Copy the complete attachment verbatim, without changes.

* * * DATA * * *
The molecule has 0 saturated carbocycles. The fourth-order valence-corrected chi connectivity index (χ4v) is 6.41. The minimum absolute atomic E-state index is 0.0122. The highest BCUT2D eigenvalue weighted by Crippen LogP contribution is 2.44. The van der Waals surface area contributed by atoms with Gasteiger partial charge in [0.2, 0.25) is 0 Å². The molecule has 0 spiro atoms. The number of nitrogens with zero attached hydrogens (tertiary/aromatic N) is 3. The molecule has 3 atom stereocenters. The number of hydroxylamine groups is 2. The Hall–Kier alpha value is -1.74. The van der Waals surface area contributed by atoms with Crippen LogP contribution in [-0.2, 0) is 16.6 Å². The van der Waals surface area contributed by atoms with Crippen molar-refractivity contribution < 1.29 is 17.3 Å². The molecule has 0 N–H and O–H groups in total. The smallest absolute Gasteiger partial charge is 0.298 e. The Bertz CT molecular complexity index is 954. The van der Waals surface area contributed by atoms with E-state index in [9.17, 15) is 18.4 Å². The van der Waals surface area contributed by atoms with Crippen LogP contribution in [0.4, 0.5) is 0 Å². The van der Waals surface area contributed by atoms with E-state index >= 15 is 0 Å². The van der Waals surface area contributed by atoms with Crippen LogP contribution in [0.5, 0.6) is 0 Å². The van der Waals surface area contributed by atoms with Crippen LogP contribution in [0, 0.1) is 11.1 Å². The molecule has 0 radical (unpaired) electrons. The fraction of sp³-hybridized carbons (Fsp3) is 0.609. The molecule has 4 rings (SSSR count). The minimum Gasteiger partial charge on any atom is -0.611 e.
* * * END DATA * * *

The molecule has 0 saturated carbocycles. The fourth-order valence-corrected chi connectivity index (χ4v) is 6.41. The minimum absolute atomic E-state index is 0.0122. The highest BCUT2D eigenvalue weighted by Crippen LogP contribution is 2.44. The van der Waals surface area contributed by atoms with Gasteiger partial charge in [0.2, 0.25) is 0 Å². The molecule has 0 spiro atoms. The number of nitrogens with zero attached hydrogens (tertiary/aromatic N) is 3. The molecule has 3 atom stereocenters. The number of hydroxylamine groups is 2. The Hall–Kier alpha value is -1.74. The van der Waals surface area contributed by atoms with Crippen LogP contribution in [-0.2, 0) is 16.6 Å². The van der Waals surface area contributed by atoms with Crippen molar-refractivity contribution < 1.29 is 17.3 Å². The molecule has 0 N–H and O–H groups in total. The smallest absolute Gasteiger partial charge is 0.298 e. The Bertz CT molecular complexity index is 954. The van der Waals surface area contributed by atoms with E-state index in [9.17, 15) is 18.4 Å². The van der Waals surface area contributed by atoms with Crippen LogP contribution in [0.4, 0.5) is 0 Å². The van der Waals surface area contributed by atoms with E-state index >= 15 is 0 Å². The van der Waals surface area contributed by atoms with Crippen LogP contribution in [0.5, 0.6) is 0 Å². The van der Waals surface area contributed by atoms with Crippen LogP contribution in [0, 0.1) is 11.1 Å². The molecule has 0 radical (unpaired) electrons. The fraction of sp³-hybridized carbons (Fsp3) is 0.609. The molecule has 4 rings (SSSR count). The minimum Gasteiger partial charge on any atom is -0.611 e.